Yesterday I bought my plane tickets to go back to London for my second semester. I moved to England almost five years ago to study there. But little did I know, I would not just get the education but also meet true friends, explore diverse cultures, and experience the best moments of my life.
Here I am, writing my blog from my home country and thinking about the last mouths of my university experience that awaits me. It was challenging to move to a different country without knowing what to expect. However, University of Westminster made my life so much easier from the fist days of joining its community.
More Than Classes: New World Around You
During my first year of studying, I lived in a university’s accommodation. And it was the best decision to make. I met the community of people from different countries and cultures, with different background and story. Nevertheless, we got along really quickly. We explored London together and I even visited my friend’s home cities and countries! I joined a few of the university activities that helped me to get to know people from my department.
Contemporary universities are heterogeneous institutions, housing a wide variety of student and staff who differ in several ways: ethnicity and religious backgrounds, physical and intellectual development, and level of talent.
As a result, diversity becomes the centrepiece of campus life. One key tactic for its organizational development is inclusion. Using the competence of teachers, staff, and students from various, heterogeneous groups is essential to guiding for diversity. Moreover, it is important to make their individual potentials known to best implement them for the organization’s advantage (Greenberg J., 2003).
Get Ahead: The Power of University Activities
Many students claim that the purpose of their attendance at the university is education, not socialising or clubbing. As a result, they get more free time but they also lose out on an extensive portion of their college experience. However, there are a number of benefits to all university activities.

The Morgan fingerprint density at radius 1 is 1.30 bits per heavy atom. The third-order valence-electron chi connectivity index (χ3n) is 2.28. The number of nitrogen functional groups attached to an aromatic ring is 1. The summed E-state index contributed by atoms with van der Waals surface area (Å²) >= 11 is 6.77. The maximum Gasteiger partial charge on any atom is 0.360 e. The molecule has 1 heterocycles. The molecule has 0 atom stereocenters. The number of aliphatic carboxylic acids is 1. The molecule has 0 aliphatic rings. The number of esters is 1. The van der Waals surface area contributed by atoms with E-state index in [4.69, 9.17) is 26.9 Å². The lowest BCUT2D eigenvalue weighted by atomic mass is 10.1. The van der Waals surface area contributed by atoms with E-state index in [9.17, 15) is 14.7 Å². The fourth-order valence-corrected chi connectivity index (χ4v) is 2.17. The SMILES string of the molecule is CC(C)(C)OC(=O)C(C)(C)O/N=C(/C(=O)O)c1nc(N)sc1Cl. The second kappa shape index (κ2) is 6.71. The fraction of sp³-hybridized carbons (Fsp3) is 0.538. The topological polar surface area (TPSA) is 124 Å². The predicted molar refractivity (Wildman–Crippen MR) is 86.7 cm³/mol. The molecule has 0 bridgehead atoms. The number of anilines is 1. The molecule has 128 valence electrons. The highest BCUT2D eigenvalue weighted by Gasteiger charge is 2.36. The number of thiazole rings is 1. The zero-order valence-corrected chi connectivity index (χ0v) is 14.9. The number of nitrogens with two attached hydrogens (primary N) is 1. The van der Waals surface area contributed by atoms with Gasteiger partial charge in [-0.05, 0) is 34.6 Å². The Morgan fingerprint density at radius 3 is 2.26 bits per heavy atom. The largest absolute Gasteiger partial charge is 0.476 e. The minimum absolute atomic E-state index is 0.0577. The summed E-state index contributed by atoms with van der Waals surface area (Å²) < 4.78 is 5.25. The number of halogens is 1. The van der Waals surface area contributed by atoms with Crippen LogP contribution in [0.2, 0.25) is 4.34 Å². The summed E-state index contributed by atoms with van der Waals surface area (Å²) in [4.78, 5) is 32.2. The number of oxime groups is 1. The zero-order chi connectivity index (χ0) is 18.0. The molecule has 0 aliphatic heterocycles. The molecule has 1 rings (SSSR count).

- Making new friends with professors and peers that you would have never met if it weren’t for your study.
- Development in your field of study. Getting more experience and knowledge from students could be a good way to learn something from a different point of view.
- University events: competitions, field trips, travels, and conferences with experts that you might not be able to attend if you study alone.
- New perceptions, the upgrade of communications skills, and cooperation.
Lessons Learned, Memories Made
Studying Marketing Communication at the university I got to explore even more than just marketing. During my second year I had a chance to choose a module to learn programming. I was worried that I won’t do well, however, my professor and my classmates helped me a lot. Furthermore, after I completed the module, the university offered a new programming course by its partner organisation. I have learnt how to code in MySQL. To be honest, It was extremely difficult and I did not to well in the final project. Nonetheless, this experience helped me to understand that this is not the industry I want to connect my life with.
But I will tell you what experience did help me to find what I want. This story happened during my third year. Our professor told us about the competition the DMA Award that takes place every year. I was sceptical about it. After all, this is my final year, and the amount of work is enormous. But I decided to try anyway. Long story short: the experience and feedback that I got from the competition helped me increase my grades, find the sector I want to work in, and meet enthusiastic and amazing people.
It is important that you pick your extracurricular activities carefully. Seek a route you genuinely enjoy because leaving a team suddenly can fail to satisfy the group. All at once, avoid multitasking as it will leave you with insufficient time for all activities, including studying. Make thoughtful, responsible decisions so that you get the most out of your time at university and experience more positive feelings than stress.
Greenberg, J. (2003). Diversity, the university, and the world outside. Colum. L. Rev., 103, 1610.